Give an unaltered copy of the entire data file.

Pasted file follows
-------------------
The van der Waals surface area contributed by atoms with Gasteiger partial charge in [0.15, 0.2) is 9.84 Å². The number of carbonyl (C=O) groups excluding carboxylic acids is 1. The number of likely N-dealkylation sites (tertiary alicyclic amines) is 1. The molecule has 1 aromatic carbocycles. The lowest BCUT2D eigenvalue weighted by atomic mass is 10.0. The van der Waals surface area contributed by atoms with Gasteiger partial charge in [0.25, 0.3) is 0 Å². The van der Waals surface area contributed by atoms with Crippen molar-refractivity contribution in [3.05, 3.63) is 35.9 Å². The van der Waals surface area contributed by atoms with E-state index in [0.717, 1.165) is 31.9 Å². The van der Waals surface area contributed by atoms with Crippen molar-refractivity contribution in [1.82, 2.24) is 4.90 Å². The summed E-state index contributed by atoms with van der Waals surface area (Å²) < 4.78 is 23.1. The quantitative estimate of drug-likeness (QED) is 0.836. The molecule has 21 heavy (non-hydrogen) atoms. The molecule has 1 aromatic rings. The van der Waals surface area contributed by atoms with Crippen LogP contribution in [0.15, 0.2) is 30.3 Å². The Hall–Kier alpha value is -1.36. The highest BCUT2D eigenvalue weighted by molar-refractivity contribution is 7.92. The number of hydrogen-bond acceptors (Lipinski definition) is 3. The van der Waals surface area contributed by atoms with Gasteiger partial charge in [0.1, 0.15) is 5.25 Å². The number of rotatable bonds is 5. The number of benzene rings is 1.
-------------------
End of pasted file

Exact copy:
The van der Waals surface area contributed by atoms with Gasteiger partial charge in [0.15, 0.2) is 9.84 Å². The number of carbonyl (C=O) groups excluding carboxylic acids is 1. The number of likely N-dealkylation sites (tertiary alicyclic amines) is 1. The molecule has 1 aromatic carbocycles. The lowest BCUT2D eigenvalue weighted by atomic mass is 10.0. The van der Waals surface area contributed by atoms with Gasteiger partial charge in [0.25, 0.3) is 0 Å². The van der Waals surface area contributed by atoms with Crippen molar-refractivity contribution in [3.05, 3.63) is 35.9 Å². The van der Waals surface area contributed by atoms with E-state index in [0.717, 1.165) is 31.9 Å². The van der Waals surface area contributed by atoms with Crippen molar-refractivity contribution in [1.82, 2.24) is 4.90 Å². The summed E-state index contributed by atoms with van der Waals surface area (Å²) < 4.78 is 23.1. The quantitative estimate of drug-likeness (QED) is 0.836. The molecule has 21 heavy (non-hydrogen) atoms. The molecule has 1 aromatic rings. The van der Waals surface area contributed by atoms with Crippen LogP contribution in [0.15, 0.2) is 30.3 Å². The Hall–Kier alpha value is -1.36. The highest BCUT2D eigenvalue weighted by molar-refractivity contribution is 7.92. The number of hydrogen-bond acceptors (Lipinski definition) is 3. The van der Waals surface area contributed by atoms with Gasteiger partial charge in [0.1, 0.15) is 5.25 Å². The number of rotatable bonds is 5. The number of benzene rings is 1.